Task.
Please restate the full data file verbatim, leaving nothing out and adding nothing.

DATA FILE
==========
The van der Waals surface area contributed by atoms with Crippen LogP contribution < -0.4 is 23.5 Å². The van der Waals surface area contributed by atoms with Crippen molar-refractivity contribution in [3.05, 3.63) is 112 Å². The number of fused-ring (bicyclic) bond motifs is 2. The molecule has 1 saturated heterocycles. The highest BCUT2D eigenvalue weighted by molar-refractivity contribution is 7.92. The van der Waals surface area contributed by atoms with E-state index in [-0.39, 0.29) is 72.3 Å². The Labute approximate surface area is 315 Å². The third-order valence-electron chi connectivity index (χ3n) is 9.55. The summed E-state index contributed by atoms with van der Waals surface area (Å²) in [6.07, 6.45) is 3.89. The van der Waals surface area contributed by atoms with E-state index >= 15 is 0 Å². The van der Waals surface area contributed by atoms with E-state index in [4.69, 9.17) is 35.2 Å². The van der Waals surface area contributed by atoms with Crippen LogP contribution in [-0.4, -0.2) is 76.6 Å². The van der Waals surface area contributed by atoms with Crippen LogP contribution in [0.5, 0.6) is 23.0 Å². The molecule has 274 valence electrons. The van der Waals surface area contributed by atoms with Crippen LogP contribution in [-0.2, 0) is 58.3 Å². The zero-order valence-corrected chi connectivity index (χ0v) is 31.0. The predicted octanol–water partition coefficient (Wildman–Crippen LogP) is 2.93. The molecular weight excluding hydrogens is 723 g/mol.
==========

The van der Waals surface area contributed by atoms with Crippen LogP contribution < -0.4 is 23.5 Å². The van der Waals surface area contributed by atoms with Crippen molar-refractivity contribution in [3.05, 3.63) is 112 Å². The number of fused-ring (bicyclic) bond motifs is 2. The molecule has 1 saturated heterocycles. The highest BCUT2D eigenvalue weighted by molar-refractivity contribution is 7.92. The van der Waals surface area contributed by atoms with E-state index in [-0.39, 0.29) is 72.3 Å². The Labute approximate surface area is 315 Å². The third-order valence-electron chi connectivity index (χ3n) is 9.55. The summed E-state index contributed by atoms with van der Waals surface area (Å²) in [6.07, 6.45) is 3.89. The van der Waals surface area contributed by atoms with E-state index >= 15 is 0 Å². The van der Waals surface area contributed by atoms with E-state index in [4.69, 9.17) is 35.2 Å². The van der Waals surface area contributed by atoms with Crippen LogP contribution in [-0.4, -0.2) is 76.6 Å². The van der Waals surface area contributed by atoms with Crippen LogP contribution in [0.5, 0.6) is 23.0 Å². The molecule has 274 valence electrons. The van der Waals surface area contributed by atoms with Crippen LogP contribution in [-0.2, 0) is 58.3 Å². The zero-order valence-corrected chi connectivity index (χ0v) is 31.0. The predicted octanol–water partition coefficient (Wildman–Crippen LogP) is 2.93. The molecular weight excluding hydrogens is 723 g/mol.